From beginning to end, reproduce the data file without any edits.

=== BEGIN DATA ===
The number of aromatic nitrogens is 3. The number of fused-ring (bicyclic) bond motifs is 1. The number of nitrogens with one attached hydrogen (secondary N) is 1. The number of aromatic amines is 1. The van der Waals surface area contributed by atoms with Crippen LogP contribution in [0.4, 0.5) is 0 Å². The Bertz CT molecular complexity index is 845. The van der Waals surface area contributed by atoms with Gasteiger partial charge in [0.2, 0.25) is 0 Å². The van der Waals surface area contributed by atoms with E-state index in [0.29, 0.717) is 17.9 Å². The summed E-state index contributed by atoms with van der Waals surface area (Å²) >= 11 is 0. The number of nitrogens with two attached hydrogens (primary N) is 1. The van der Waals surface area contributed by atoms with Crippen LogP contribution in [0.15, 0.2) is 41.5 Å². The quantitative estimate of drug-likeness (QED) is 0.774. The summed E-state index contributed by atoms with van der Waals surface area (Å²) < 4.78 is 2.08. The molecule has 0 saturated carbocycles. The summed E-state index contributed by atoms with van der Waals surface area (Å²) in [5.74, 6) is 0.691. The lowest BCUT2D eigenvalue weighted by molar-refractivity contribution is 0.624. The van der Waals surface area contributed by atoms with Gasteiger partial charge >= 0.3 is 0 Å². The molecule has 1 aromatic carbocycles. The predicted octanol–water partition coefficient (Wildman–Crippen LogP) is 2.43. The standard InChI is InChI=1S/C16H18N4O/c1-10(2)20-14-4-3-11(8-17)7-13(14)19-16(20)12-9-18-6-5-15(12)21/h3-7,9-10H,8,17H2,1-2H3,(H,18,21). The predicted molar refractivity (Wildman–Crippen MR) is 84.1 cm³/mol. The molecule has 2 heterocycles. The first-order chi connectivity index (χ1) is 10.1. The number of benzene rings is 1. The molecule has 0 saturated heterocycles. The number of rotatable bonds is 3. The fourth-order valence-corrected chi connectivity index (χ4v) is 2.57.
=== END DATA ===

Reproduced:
The number of aromatic nitrogens is 3. The number of fused-ring (bicyclic) bond motifs is 1. The number of nitrogens with one attached hydrogen (secondary N) is 1. The number of aromatic amines is 1. The van der Waals surface area contributed by atoms with Crippen LogP contribution in [0.4, 0.5) is 0 Å². The Bertz CT molecular complexity index is 845. The van der Waals surface area contributed by atoms with Gasteiger partial charge in [0.2, 0.25) is 0 Å². The van der Waals surface area contributed by atoms with E-state index in [0.29, 0.717) is 17.9 Å². The summed E-state index contributed by atoms with van der Waals surface area (Å²) >= 11 is 0. The number of nitrogens with two attached hydrogens (primary N) is 1. The van der Waals surface area contributed by atoms with Crippen LogP contribution in [0.15, 0.2) is 41.5 Å². The quantitative estimate of drug-likeness (QED) is 0.774. The summed E-state index contributed by atoms with van der Waals surface area (Å²) < 4.78 is 2.08. The molecule has 0 saturated carbocycles. The summed E-state index contributed by atoms with van der Waals surface area (Å²) in [5.74, 6) is 0.691. The lowest BCUT2D eigenvalue weighted by molar-refractivity contribution is 0.624. The van der Waals surface area contributed by atoms with Gasteiger partial charge >= 0.3 is 0 Å². The molecule has 1 aromatic carbocycles. The predicted octanol–water partition coefficient (Wildman–Crippen LogP) is 2.43. The standard InChI is InChI=1S/C16H18N4O/c1-10(2)20-14-4-3-11(8-17)7-13(14)19-16(20)12-9-18-6-5-15(12)21/h3-7,9-10H,8,17H2,1-2H3,(H,18,21). The predicted molar refractivity (Wildman–Crippen MR) is 84.1 cm³/mol. The molecule has 2 heterocycles. The first-order chi connectivity index (χ1) is 10.1. The number of benzene rings is 1. The molecule has 0 saturated heterocycles. The number of rotatable bonds is 3. The fourth-order valence-corrected chi connectivity index (χ4v) is 2.57.